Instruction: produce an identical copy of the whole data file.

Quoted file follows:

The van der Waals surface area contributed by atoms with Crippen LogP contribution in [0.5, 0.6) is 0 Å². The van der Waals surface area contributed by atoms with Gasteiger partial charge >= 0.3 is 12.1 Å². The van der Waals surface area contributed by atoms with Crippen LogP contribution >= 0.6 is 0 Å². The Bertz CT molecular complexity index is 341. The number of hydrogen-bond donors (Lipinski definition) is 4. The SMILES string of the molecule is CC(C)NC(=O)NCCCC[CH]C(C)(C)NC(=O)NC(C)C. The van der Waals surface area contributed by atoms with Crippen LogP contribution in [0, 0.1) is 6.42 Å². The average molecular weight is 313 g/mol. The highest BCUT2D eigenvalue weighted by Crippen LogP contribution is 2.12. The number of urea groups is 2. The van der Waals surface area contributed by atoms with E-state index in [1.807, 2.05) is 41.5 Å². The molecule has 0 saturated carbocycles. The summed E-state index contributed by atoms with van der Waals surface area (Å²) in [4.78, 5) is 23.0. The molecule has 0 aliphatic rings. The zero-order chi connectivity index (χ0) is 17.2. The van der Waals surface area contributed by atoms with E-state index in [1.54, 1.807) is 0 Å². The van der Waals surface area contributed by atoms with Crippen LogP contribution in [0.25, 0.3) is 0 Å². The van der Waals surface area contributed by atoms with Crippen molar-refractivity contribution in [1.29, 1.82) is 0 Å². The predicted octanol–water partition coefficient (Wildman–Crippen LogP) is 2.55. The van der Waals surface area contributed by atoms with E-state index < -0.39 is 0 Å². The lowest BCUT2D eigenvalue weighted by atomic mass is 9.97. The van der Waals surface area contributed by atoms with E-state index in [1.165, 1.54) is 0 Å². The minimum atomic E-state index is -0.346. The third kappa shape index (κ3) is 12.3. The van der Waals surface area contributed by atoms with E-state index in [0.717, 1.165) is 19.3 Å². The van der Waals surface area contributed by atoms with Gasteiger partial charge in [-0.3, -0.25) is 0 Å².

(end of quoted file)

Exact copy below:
The van der Waals surface area contributed by atoms with Crippen LogP contribution in [0.5, 0.6) is 0 Å². The van der Waals surface area contributed by atoms with Gasteiger partial charge >= 0.3 is 12.1 Å². The van der Waals surface area contributed by atoms with Crippen LogP contribution >= 0.6 is 0 Å². The Bertz CT molecular complexity index is 341. The number of hydrogen-bond donors (Lipinski definition) is 4. The SMILES string of the molecule is CC(C)NC(=O)NCCCC[CH]C(C)(C)NC(=O)NC(C)C. The van der Waals surface area contributed by atoms with Crippen LogP contribution in [0, 0.1) is 6.42 Å². The average molecular weight is 313 g/mol. The highest BCUT2D eigenvalue weighted by Crippen LogP contribution is 2.12. The number of urea groups is 2. The van der Waals surface area contributed by atoms with E-state index in [1.807, 2.05) is 41.5 Å². The molecule has 0 saturated carbocycles. The summed E-state index contributed by atoms with van der Waals surface area (Å²) in [4.78, 5) is 23.0. The molecule has 0 aliphatic rings. The zero-order chi connectivity index (χ0) is 17.2. The van der Waals surface area contributed by atoms with E-state index in [1.54, 1.807) is 0 Å². The van der Waals surface area contributed by atoms with Crippen LogP contribution in [0.25, 0.3) is 0 Å². The van der Waals surface area contributed by atoms with Crippen molar-refractivity contribution in [1.29, 1.82) is 0 Å². The predicted octanol–water partition coefficient (Wildman–Crippen LogP) is 2.55. The van der Waals surface area contributed by atoms with E-state index < -0.39 is 0 Å². The lowest BCUT2D eigenvalue weighted by atomic mass is 9.97. The van der Waals surface area contributed by atoms with E-state index in [1.165, 1.54) is 0 Å². The minimum atomic E-state index is -0.346. The third kappa shape index (κ3) is 12.3. The van der Waals surface area contributed by atoms with E-state index in [0.717, 1.165) is 19.3 Å². The van der Waals surface area contributed by atoms with Gasteiger partial charge in [-0.3, -0.25) is 0 Å².